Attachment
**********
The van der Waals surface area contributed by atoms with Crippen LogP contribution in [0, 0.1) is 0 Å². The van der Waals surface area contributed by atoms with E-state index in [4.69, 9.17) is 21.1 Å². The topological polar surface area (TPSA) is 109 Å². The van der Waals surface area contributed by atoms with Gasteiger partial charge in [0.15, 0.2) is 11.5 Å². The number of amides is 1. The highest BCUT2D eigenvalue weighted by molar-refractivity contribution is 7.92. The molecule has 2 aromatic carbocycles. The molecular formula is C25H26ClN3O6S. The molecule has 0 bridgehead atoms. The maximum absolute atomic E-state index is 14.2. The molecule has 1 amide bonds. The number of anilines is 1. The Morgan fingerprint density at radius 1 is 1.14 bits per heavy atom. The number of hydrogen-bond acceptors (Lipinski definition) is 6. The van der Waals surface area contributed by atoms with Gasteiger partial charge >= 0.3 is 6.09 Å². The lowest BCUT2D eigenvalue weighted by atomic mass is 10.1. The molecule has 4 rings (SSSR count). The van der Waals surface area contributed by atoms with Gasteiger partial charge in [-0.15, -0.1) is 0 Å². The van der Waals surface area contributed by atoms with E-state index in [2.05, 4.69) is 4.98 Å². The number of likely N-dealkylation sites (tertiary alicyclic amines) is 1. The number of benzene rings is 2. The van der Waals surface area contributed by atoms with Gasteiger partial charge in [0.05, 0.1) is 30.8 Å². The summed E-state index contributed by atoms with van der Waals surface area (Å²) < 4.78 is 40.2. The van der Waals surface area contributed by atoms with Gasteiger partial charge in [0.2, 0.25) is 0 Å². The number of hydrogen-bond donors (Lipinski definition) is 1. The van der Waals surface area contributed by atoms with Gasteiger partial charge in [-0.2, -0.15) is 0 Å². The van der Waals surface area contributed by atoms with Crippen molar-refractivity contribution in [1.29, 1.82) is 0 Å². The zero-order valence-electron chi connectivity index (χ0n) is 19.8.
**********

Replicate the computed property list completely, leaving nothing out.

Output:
The van der Waals surface area contributed by atoms with Crippen LogP contribution in [0, 0.1) is 0 Å². The van der Waals surface area contributed by atoms with E-state index in [4.69, 9.17) is 21.1 Å². The topological polar surface area (TPSA) is 109 Å². The van der Waals surface area contributed by atoms with Gasteiger partial charge in [0.15, 0.2) is 11.5 Å². The number of amides is 1. The highest BCUT2D eigenvalue weighted by molar-refractivity contribution is 7.92. The molecule has 2 aromatic carbocycles. The molecular formula is C25H26ClN3O6S. The molecule has 0 bridgehead atoms. The maximum absolute atomic E-state index is 14.2. The molecule has 1 amide bonds. The number of anilines is 1. The Morgan fingerprint density at radius 1 is 1.14 bits per heavy atom. The number of hydrogen-bond acceptors (Lipinski definition) is 6. The van der Waals surface area contributed by atoms with Gasteiger partial charge >= 0.3 is 6.09 Å². The lowest BCUT2D eigenvalue weighted by atomic mass is 10.1. The molecule has 4 rings (SSSR count). The van der Waals surface area contributed by atoms with Gasteiger partial charge in [-0.15, -0.1) is 0 Å². The van der Waals surface area contributed by atoms with E-state index in [2.05, 4.69) is 4.98 Å². The number of likely N-dealkylation sites (tertiary alicyclic amines) is 1. The number of benzene rings is 2. The van der Waals surface area contributed by atoms with Gasteiger partial charge in [0.05, 0.1) is 30.8 Å². The summed E-state index contributed by atoms with van der Waals surface area (Å²) < 4.78 is 40.2. The van der Waals surface area contributed by atoms with Gasteiger partial charge in [0.2, 0.25) is 0 Å². The number of hydrogen-bond donors (Lipinski definition) is 1. The van der Waals surface area contributed by atoms with Gasteiger partial charge in [-0.2, -0.15) is 0 Å². The van der Waals surface area contributed by atoms with Crippen molar-refractivity contribution in [1.29, 1.82) is 0 Å². The zero-order valence-electron chi connectivity index (χ0n) is 19.8.